One of the cherished aims of the Prakrit Bharati Akademi has been to project India's thinking on scientific subjects. The Rasa-ratna-samuccaya will, we hope, be accepted as a fitting addition to our earlier publications on the subject. It is a medical text of the 16th century by Manikyadeva Suri. The main interest of the work lies in its treatment of pharmacology, especially in its concern with the chemistry and metallurgy of the production of certain medicines. It is an important text in a long tradition of Jain writings on the subject and will, we are sure, draw further attention of scholars towards this tradition as a whole.
On behalf of the Akademi, I express my thanks to the editor and translator of this text, Dr. J. C. Sikdar of the L. D. Institute of Indology, Ahmedabad. I am extremely grateful to Pandit Dalsukhbhai Malvania, the renowned scholar, for providing us with the opportunity of publishing this text. My thanks are also due to M. M. Vinay Sagarji, without whose efforts, both scholarly and otherwise, none of our publications would be possible. Kapur Printers also deserve our thanks.
A study of the Rasaratna Samuccaya of Manikyadeva Suri (16th Cen. A. D.)1 - a Jaina Ms., on alchemy and medicine, written in Sanskrit and now preserved in the library of L. D. Institute of Iridology, Ahmedabad-9 throws light upon some aspects of India alchemy and medical science. This Ms. has not yet been studied and edited by any scholar in India.
The alchemical thoughts and practices of the Jainas, fostered from the time of the Jainecaryas Nagarjuna and Padalipta Suri upto the Middle Ages, as embodied in different Jaina MSS., reveal an aspect of their material culture with scientific ideas combined with their interpretation in the light of other Indian literary evidences on Rasayanavidya (chemistry) and Dhatuvidya (metallurgy) and Ayurveda (medical science) of Iatro-Chemical period.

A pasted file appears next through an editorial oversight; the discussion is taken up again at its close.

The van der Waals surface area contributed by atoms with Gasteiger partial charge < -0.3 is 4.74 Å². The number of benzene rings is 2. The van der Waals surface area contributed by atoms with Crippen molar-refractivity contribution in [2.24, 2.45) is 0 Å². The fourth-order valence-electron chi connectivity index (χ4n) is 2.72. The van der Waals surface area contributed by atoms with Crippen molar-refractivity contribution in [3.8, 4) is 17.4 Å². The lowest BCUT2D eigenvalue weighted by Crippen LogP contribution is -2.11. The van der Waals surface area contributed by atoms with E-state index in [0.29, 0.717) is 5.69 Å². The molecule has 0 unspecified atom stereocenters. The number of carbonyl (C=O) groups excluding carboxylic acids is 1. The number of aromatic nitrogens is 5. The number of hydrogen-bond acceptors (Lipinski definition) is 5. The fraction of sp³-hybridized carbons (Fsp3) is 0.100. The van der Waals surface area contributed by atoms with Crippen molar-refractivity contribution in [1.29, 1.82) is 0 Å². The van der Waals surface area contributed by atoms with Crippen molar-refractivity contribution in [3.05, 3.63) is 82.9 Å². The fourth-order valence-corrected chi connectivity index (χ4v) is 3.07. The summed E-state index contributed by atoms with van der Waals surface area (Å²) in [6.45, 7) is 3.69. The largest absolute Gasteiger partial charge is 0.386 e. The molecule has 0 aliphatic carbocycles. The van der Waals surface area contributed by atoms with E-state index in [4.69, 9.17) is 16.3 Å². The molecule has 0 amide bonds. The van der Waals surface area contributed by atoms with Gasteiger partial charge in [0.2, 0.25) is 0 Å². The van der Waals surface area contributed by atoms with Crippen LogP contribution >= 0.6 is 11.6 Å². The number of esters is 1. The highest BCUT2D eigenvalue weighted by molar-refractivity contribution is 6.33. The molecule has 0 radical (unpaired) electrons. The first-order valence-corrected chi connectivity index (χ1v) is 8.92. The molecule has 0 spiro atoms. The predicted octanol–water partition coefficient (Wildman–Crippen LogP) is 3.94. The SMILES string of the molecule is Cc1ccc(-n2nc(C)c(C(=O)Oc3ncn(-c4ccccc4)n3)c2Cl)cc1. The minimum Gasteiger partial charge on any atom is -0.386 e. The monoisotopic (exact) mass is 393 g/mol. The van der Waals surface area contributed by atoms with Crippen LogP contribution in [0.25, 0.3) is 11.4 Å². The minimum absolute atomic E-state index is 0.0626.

Alchemy dealt with by Jainacaryas has not yet been evaluated in relation to the Indian history of Alchemy. It seems that Western India (Gujarat), by virtue of its geographical position as a strong centre of Jainism from the beginning, was a receptacle for many alchemical ideas, specially from other culture-areas of India and outside.
A study of the extant Jaina Ms. "The Rasaratna Samuccaya" reveals scientific ideas and practices of the Jainas with two distinct trends in Alchemy, viz. (i) Chemistry and metallurgy, and (ii) Medical Science.
It appears that during the period of the author of the Rasaratna Samuccaya with its system of Philosophy of mercury, a mass of chemical information was accumulated in the treatise on Rasayanavidya and Ayurveda.
The prominent feature of this work lies in the search after the elixir vital.
The numerous methods for chemical preparation of mercury, iron, copper, gold, silver and other metals and minerals were meant to be helpful accessories in medicines.